And of course, the next question is always, ‘What’s it about?’ and although I’ve had plenty of time to prepare, I panic and start to flail about like a grounded eel.

I didn't have a suitable picture to go with this post. So instead I've included a photo of my happiest memory. You're welcome.

I didn’t have a suitable picture to go with this post. So instead I’ve included a photo of my happiest memory. You’re welcome.

I’ve been thinking recently about why this question poses such a problem for me. The book was published over a year ago in hardback, and was in the works for a long time before that. I’ve probably been asked to explain what it’s about literally thousands of times over the past two years – longer if you count my initial, wildly inarticulate pitch to my agent – but I have never come up with a satisfactory response. Instead I grow bashful, mumble words like ‘family’ and ‘death’ and shoot my interlocutor a pleading, helpless look before sloping away, heavy with sorrow.

Why the awkwardness? It’s partly that, as a debut novelist, I’m not used to any of this stuff: the idea of ‘selling’ either the book or myself is pretty foreign to me. (‘Who would want to buy you, anyway?’ my friend says. ‘They’d get a nasty shock when they opened the box.’) I’m also fairly young, and sometimes feel younger; all too often the whole thing reminds me of being hauled up on stage at a school concert and told to recite a poem about a cat. [2] Besides this, I’m mildly awkward most of the time anyway, so put me in a situation where I have to discuss something as personal as the novel I’ve written – particularly given the subject matter of The View on the Way Down, which often shuts the conversation down with a polite, frozen, ‘Oh, right,’ from the listener – and I come close to spontaneously combusting with discomfort.

Which brings me onto what I think is my main difficulty. It’s not a book that suits being reduced to catchy taglines. Not that many books do, but some possibly resist it more than others. For instance, I am becoming positively enthusiastic about launching into a description of my second novel (A religious cult! The moors! Brainwashing and killing!). But The View on the Way Down explores more sensitive terrain for me, focusing on the creeping horror of depression, suicide, and the myriad ways in which an ordinary family can implode with rage and pain. It doesn’t make for easy dinner party chat, not least because it’s based partly on my own experience and I have to be pretty psyched up to be ready to discuss that with other people. There’s also a ‘twist’ (though that word seems inappropriate in the context) and I have to be careful not to give it away, even though it’s sort of the point of the book and perhaps the bit I’d be most interested in discussing.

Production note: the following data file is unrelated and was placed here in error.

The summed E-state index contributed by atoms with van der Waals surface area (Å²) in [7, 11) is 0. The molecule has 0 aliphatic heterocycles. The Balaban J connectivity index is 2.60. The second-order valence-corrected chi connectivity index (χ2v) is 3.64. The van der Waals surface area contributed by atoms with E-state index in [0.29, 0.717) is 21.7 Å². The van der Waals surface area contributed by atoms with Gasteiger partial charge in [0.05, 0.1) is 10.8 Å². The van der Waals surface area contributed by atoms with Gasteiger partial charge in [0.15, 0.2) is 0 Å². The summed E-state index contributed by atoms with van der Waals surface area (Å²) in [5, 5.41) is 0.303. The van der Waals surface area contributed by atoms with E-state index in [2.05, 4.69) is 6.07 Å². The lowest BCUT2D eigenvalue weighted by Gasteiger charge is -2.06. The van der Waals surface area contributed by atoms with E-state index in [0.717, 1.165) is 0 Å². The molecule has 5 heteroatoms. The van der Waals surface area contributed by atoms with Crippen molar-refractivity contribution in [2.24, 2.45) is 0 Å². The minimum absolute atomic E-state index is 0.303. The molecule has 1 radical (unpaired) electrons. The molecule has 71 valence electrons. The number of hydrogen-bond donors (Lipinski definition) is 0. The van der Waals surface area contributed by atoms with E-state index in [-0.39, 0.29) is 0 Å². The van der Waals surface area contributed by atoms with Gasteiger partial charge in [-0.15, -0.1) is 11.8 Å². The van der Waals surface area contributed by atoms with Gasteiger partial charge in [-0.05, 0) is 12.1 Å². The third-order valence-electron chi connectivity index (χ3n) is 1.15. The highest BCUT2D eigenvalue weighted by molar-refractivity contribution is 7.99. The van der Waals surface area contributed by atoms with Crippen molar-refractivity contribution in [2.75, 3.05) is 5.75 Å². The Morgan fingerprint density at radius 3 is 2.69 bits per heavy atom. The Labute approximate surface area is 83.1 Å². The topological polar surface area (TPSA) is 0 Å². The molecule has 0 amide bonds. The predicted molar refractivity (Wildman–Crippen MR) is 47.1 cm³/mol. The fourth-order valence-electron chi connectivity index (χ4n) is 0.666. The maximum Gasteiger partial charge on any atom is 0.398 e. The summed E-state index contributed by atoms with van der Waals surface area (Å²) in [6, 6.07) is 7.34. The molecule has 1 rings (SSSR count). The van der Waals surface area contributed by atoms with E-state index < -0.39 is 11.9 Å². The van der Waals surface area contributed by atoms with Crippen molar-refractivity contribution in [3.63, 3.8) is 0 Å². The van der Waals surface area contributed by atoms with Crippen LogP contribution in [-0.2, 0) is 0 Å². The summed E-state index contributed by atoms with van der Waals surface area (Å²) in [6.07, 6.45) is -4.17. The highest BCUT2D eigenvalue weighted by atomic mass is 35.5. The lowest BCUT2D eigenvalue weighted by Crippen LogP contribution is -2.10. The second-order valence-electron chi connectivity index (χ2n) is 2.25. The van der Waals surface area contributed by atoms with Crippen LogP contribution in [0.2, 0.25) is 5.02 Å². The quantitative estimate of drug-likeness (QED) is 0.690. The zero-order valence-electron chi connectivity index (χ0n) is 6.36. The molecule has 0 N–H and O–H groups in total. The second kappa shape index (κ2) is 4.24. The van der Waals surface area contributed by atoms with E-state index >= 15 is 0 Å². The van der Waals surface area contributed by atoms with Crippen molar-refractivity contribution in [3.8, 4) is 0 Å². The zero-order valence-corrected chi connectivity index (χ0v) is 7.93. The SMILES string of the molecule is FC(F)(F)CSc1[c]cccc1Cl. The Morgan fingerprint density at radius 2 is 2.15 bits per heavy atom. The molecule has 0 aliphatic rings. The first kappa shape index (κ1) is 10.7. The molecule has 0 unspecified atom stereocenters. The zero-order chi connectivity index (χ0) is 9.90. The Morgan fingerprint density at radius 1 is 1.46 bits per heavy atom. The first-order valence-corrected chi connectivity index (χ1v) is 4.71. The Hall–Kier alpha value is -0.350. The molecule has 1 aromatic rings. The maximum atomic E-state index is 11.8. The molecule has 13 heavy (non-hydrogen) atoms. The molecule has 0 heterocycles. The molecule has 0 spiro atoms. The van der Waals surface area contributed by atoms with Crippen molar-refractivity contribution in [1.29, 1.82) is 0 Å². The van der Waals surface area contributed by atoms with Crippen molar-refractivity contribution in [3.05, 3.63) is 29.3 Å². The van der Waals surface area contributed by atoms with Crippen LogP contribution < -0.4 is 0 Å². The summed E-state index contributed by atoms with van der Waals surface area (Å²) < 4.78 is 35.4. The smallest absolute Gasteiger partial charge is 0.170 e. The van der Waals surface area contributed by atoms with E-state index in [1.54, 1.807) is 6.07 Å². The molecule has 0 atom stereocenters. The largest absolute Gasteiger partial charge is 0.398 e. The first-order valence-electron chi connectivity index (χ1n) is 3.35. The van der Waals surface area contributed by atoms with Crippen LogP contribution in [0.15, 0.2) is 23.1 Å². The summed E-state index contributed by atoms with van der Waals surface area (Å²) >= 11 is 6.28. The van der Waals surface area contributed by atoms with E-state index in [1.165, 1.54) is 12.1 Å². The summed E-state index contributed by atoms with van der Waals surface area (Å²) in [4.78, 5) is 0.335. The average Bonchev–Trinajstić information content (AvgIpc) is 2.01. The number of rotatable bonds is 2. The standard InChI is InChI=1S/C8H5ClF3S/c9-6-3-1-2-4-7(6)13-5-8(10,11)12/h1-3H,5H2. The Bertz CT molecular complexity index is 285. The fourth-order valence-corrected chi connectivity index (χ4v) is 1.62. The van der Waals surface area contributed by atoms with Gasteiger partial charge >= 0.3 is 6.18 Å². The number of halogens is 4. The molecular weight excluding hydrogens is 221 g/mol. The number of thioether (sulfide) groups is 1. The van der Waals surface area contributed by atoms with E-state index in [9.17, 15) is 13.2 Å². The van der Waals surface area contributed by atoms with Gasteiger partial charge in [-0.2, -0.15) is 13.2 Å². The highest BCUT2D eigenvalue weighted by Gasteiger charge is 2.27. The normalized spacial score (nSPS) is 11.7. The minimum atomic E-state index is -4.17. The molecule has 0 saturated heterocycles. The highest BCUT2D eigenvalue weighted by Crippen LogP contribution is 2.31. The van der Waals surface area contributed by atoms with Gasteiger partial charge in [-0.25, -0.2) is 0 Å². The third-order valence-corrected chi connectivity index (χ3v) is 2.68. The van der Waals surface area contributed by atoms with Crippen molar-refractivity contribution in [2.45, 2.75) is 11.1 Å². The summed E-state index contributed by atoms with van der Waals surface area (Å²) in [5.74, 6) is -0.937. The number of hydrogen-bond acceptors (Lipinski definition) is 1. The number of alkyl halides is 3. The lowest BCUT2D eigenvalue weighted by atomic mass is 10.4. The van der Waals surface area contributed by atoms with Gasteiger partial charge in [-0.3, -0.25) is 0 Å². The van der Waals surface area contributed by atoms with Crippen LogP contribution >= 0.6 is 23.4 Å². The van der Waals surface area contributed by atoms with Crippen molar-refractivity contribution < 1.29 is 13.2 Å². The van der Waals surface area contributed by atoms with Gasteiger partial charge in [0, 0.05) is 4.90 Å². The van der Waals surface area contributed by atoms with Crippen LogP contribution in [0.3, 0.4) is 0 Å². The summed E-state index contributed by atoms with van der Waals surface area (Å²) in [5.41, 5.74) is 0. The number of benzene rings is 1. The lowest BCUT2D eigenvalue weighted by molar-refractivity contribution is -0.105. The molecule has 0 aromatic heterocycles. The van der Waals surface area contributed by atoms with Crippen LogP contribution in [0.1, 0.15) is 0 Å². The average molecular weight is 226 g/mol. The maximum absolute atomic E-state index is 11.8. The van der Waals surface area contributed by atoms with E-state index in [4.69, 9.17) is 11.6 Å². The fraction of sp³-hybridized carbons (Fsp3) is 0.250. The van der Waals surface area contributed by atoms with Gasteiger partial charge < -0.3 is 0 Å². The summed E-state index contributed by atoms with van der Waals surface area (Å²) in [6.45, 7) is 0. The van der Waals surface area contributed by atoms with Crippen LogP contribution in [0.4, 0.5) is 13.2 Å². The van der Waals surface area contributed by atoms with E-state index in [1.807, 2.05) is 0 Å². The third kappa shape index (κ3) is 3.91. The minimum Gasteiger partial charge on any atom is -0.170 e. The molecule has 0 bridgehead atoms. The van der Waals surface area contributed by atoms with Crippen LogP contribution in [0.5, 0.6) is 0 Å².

I have a suspicion that since the hardback publication, my fumbling attempts to either half-answer or sidestep questions about its subject matter have put off more readers than they’ve lured in.

But having said all this, the reason I started writing this post is that I think I’ve finally nailed it. I know what I should have been saying this whole time. So prepare yourself. Here’s how the conversation will go next time I’m asked what The View on the Way Down is about:

Person: ‘You’ve written a book? Cool. What’s it about?’

Me: ‘Person, I’m glad you asked. It’s a novel about a family coping with the loss of their son, and the secrets surrounding his death.’

Person: ‘That’s a pithy description! Did it come to you in a dream?’

Me: ‘Yes.’ [3]

So, I think what I have learned over the past couple of years is that a) I find it difficult to talk about mental illness with strangers, and b) when trying to promote a book, ALWAYS MENTION SECRETS. People love secrets. There’s a big, sad one at the heart of The View on the Way Down.

Finally, you may have noticed that, weirdly, this whole post about me being unable to talk to people about what the novel is about has also been me talking to you about what the novel is about.

That was for you, David Foster Wallace.


[1] If I’m feeling cowardly, I just say ‘teacher’, which is also true. And people don’t seem to have as many questions about being a teacher, beyond a dutiful, ‘Do you hate Michael Gove?’ I will say it once and for all: I am indifferent to Michael Gove.

[2] I still have dreams about Macavity, the little bastard.

[3] It didn’t come to me in a dream.

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The joys of bookselling

I stopped by Wallingford Bookshop the other day, a superb independent bookshop which I recommend you visit if you’re ever in the area. I had a cup of tea and a chat with Alison, the delightful owner, and thought how bloody great bookshops are. shopfront